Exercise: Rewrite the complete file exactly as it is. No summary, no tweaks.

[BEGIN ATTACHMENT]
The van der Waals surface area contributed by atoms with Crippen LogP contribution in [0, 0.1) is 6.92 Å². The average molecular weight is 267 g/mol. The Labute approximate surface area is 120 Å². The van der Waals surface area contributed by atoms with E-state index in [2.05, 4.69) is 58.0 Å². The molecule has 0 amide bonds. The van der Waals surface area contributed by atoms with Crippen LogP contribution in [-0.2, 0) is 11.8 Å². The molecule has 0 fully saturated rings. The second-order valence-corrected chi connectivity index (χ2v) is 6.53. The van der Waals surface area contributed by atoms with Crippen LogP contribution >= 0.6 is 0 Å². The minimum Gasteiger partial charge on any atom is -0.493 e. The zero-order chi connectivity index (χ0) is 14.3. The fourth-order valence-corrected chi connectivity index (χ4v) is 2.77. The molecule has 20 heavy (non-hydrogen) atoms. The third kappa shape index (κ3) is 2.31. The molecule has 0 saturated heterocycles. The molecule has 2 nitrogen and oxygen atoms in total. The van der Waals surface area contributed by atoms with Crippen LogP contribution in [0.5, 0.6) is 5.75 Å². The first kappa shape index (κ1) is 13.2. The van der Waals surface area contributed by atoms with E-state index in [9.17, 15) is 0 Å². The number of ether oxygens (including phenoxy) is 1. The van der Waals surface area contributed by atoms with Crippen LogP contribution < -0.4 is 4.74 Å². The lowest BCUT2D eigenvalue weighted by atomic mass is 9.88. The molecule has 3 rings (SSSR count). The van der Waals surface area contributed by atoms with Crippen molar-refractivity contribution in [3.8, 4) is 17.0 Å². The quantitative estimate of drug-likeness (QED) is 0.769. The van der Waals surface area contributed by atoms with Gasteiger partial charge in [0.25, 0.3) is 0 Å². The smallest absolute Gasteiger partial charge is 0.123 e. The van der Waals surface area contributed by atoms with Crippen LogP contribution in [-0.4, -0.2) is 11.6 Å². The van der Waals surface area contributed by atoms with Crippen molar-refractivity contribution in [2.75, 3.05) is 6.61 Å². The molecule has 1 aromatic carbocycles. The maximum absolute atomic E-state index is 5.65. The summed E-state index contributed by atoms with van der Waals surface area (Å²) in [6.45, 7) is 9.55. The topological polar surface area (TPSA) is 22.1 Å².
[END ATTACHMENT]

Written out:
The van der Waals surface area contributed by atoms with Crippen LogP contribution in [0, 0.1) is 6.92 Å². The average molecular weight is 267 g/mol. The Labute approximate surface area is 120 Å². The van der Waals surface area contributed by atoms with E-state index in [2.05, 4.69) is 58.0 Å². The molecule has 0 amide bonds. The van der Waals surface area contributed by atoms with Crippen LogP contribution in [-0.2, 0) is 11.8 Å². The molecule has 0 fully saturated rings. The second-order valence-corrected chi connectivity index (χ2v) is 6.53. The van der Waals surface area contributed by atoms with Crippen LogP contribution >= 0.6 is 0 Å². The minimum Gasteiger partial charge on any atom is -0.493 e. The zero-order chi connectivity index (χ0) is 14.3. The fourth-order valence-corrected chi connectivity index (χ4v) is 2.77. The molecule has 20 heavy (non-hydrogen) atoms. The third kappa shape index (κ3) is 2.31. The molecule has 0 saturated heterocycles. The molecule has 2 nitrogen and oxygen atoms in total. The van der Waals surface area contributed by atoms with Crippen LogP contribution in [0.5, 0.6) is 5.75 Å². The first kappa shape index (κ1) is 13.2. The van der Waals surface area contributed by atoms with E-state index in [9.17, 15) is 0 Å². The number of ether oxygens (including phenoxy) is 1. The van der Waals surface area contributed by atoms with Crippen LogP contribution < -0.4 is 4.74 Å². The lowest BCUT2D eigenvalue weighted by atomic mass is 9.88. The molecule has 3 rings (SSSR count). The van der Waals surface area contributed by atoms with Crippen molar-refractivity contribution in [3.8, 4) is 17.0 Å². The quantitative estimate of drug-likeness (QED) is 0.769. The van der Waals surface area contributed by atoms with Gasteiger partial charge in [0.25, 0.3) is 0 Å². The smallest absolute Gasteiger partial charge is 0.123 e. The van der Waals surface area contributed by atoms with Crippen LogP contribution in [-0.4, -0.2) is 11.6 Å². The van der Waals surface area contributed by atoms with Crippen molar-refractivity contribution in [2.75, 3.05) is 6.61 Å². The molecule has 1 aromatic carbocycles. The maximum absolute atomic E-state index is 5.65. The summed E-state index contributed by atoms with van der Waals surface area (Å²) in [6.45, 7) is 9.55. The topological polar surface area (TPSA) is 22.1 Å².